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Guest Post: 12 Graphic Novels with Black Protagonists

Today we are happy to present a guest post by Martha Cornog.

This year’s eclectic batch of African American-relevant graphic novels includes a generous assortment for youthful readers, from adventure tales to romantic comedies to black history—because as Joel Christian Gill likes to say, #28DaysAreNotEnough. 

Black Sands: The Seven Kingdoms by Manuel Godoy. illus. by David Lenormand. Black Sands Entertainment. 2018. Gr 4 Up.

A group of youngsters, all children of warriors and warrior gods, come into their powers in this epic adventure series. Places, characters, and events all have basis in Egyptian history and mythology; interspersed text passages explain the sources and how Godoy has tweaked the originals. What does it take to be Pharaoh? The rod—strength, iron discipline, win-or-die? Or the staff—strategy, diplomacy, compassion? The vibrant, glowing art brings to mind Avatar: The Last Airbender.

The Breakaways: Bad at Soccer, Okay at Friends by Cathy G. Johnson. illus. by author. First Second. 2019. Gr 2-5.

Fifth-grader Faith is the youngest misfit among misfits, all of them pushed into the lowest ranked soccer team at school. They make a terrible team since no one wants to play, and they don’t like each other much. But the shy Faith (who draws cartoons as a sideline) has good instincts for empathy, and catalyzes change for nearly everyone. The art is notable for its realistically unpretty depictions of the diverse kids, their life issues, and their turbulent emotions.

Fast Enough: Bessie Stringfield’s First Ride by Joel Christian Gill. illus. by author. Lion Forge. 2019. Gr K-3.

Stringfield was the first African American woman to cross the U.S. on a motorcycle, breaking numerous barriers during the 1930s and 1940s and having many adventures. Here, Gill’s imagined younger Bessie proves to a group of boys that not only is she fast on her bicycle, she’s faster than they are. Inventive dream sequences show Bessie pedaling through outer space and across bodies of water, underscoring the theme of life’s limitless possibilities. Includes sidebars with anecdotes from the real Bessie’s life.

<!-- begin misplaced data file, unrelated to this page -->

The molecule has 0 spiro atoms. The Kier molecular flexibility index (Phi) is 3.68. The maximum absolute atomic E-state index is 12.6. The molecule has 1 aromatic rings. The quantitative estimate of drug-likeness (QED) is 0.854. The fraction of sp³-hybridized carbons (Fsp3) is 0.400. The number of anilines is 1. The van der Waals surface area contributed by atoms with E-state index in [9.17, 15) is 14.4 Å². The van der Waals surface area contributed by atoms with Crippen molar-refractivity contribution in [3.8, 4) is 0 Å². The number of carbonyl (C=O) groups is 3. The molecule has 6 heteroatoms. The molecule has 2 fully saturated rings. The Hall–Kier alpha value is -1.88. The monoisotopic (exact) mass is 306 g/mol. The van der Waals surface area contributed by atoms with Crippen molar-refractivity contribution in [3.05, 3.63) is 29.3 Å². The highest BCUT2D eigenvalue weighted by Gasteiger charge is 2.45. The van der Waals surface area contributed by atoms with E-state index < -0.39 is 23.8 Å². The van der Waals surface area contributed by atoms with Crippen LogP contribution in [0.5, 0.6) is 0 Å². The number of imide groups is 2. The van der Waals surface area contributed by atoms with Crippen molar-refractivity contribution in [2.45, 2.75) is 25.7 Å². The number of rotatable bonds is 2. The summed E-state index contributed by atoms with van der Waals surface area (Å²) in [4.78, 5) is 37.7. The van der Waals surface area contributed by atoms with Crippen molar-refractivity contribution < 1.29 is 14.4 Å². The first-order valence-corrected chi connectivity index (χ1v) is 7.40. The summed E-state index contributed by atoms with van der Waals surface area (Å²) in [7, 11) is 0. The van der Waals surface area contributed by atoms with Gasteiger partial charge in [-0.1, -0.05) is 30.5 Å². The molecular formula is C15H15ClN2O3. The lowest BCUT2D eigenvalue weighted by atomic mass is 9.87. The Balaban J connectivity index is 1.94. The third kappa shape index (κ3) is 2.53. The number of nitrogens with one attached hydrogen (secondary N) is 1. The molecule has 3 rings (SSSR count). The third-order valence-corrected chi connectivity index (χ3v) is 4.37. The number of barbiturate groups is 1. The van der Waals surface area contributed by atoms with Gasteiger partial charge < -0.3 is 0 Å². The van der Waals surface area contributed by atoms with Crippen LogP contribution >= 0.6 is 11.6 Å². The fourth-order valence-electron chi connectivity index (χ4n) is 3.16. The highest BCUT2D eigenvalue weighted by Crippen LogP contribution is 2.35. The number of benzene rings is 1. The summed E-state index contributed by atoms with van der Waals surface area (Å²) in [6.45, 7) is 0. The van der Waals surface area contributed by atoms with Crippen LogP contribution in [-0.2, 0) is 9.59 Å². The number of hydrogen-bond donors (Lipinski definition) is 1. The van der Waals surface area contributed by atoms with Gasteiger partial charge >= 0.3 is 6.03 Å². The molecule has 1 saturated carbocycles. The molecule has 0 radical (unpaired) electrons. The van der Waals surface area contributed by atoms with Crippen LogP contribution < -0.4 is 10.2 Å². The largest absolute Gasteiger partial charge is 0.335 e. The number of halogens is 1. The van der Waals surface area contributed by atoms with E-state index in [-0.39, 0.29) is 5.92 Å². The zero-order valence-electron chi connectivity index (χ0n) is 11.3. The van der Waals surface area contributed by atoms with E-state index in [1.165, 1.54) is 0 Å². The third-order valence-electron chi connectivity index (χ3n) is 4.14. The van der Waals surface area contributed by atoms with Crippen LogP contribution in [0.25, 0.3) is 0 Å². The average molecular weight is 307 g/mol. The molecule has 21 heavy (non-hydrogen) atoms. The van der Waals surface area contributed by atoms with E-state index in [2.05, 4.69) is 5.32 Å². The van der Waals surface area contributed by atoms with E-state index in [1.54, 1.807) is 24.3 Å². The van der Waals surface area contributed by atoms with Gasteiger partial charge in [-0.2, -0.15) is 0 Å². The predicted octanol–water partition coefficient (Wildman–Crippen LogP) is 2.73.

The Girl Who Married a Skull: And Other African Stories by various. ed. by C. Spike Trotman, Kate Ashwin, Kel McDonald, and Taneka Stotts. Iron Circus. 2018. Gr 9 Up.

The rousing opener to these fifteen stories introduces a crafty skull who camouflages himself as a swoon-worthy hunk to seduce a young lovely into marriage—yet with equal cleverness, she triumphs. In remaining tales, we meet an underhanded spider god and other misguided, mostly nonhuman characters who get their comeuppance, also. Adapted by different artists, all tales deliver surprising twists and a satisfying moral punch. The varied black-and-white art keeps things visually interesting. Unfortunately, no source notes are supplied.